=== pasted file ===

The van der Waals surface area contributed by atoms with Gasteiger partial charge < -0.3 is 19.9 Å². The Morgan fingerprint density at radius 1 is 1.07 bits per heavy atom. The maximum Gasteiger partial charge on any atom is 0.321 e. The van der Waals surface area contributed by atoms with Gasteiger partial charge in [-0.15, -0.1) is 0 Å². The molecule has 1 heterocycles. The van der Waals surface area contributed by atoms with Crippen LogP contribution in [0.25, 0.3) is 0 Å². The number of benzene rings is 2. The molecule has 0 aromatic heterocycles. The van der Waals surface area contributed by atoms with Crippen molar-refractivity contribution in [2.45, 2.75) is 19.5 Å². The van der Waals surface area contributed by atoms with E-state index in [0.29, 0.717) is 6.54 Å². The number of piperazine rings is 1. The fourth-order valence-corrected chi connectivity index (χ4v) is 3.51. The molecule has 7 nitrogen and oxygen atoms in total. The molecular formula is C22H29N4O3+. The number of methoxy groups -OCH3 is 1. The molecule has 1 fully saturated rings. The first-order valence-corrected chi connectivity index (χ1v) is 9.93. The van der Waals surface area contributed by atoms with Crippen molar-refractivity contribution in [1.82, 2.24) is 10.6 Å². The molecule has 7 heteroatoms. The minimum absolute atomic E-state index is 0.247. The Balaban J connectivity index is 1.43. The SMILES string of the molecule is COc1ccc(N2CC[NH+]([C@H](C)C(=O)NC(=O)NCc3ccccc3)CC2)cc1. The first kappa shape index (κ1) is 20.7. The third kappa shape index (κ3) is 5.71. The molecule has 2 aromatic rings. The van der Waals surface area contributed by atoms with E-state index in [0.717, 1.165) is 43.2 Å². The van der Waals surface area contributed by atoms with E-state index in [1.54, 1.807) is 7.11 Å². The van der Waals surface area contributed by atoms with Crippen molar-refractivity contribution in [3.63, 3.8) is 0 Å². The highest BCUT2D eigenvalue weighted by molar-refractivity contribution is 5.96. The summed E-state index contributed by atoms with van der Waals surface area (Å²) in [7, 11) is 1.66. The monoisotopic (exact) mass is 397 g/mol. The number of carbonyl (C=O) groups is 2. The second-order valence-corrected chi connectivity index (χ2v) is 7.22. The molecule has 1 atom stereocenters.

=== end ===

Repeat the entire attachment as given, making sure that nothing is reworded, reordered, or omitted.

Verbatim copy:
The van der Waals surface area contributed by atoms with Gasteiger partial charge < -0.3 is 19.9 Å². The Morgan fingerprint density at radius 1 is 1.07 bits per heavy atom. The maximum Gasteiger partial charge on any atom is 0.321 e. The van der Waals surface area contributed by atoms with Gasteiger partial charge in [-0.15, -0.1) is 0 Å². The molecule has 1 heterocycles. The van der Waals surface area contributed by atoms with Crippen LogP contribution in [0.25, 0.3) is 0 Å². The number of benzene rings is 2. The molecule has 0 aromatic heterocycles. The van der Waals surface area contributed by atoms with Crippen molar-refractivity contribution in [2.45, 2.75) is 19.5 Å². The van der Waals surface area contributed by atoms with E-state index in [0.29, 0.717) is 6.54 Å². The number of piperazine rings is 1. The fourth-order valence-corrected chi connectivity index (χ4v) is 3.51. The molecule has 7 nitrogen and oxygen atoms in total. The molecular formula is C22H29N4O3+. The number of methoxy groups -OCH3 is 1. The molecule has 1 fully saturated rings. The first-order valence-corrected chi connectivity index (χ1v) is 9.93. The van der Waals surface area contributed by atoms with Crippen molar-refractivity contribution in [1.82, 2.24) is 10.6 Å². The molecule has 7 heteroatoms. The minimum absolute atomic E-state index is 0.247. The Balaban J connectivity index is 1.43. The SMILES string of the molecule is COc1ccc(N2CC[NH+]([C@H](C)C(=O)NC(=O)NCc3ccccc3)CC2)cc1. The first kappa shape index (κ1) is 20.7. The third kappa shape index (κ3) is 5.71. The molecule has 2 aromatic rings. The van der Waals surface area contributed by atoms with E-state index in [0.717, 1.165) is 43.2 Å². The van der Waals surface area contributed by atoms with E-state index in [1.54, 1.807) is 7.11 Å². The van der Waals surface area contributed by atoms with Crippen molar-refractivity contribution in [3.63, 3.8) is 0 Å². The highest BCUT2D eigenvalue weighted by molar-refractivity contribution is 5.96. The summed E-state index contributed by atoms with van der Waals surface area (Å²) in [7, 11) is 1.66. The monoisotopic (exact) mass is 397 g/mol. The number of carbonyl (C=O) groups is 2. The second-order valence-corrected chi connectivity index (χ2v) is 7.22. The molecule has 1 atom stereocenters.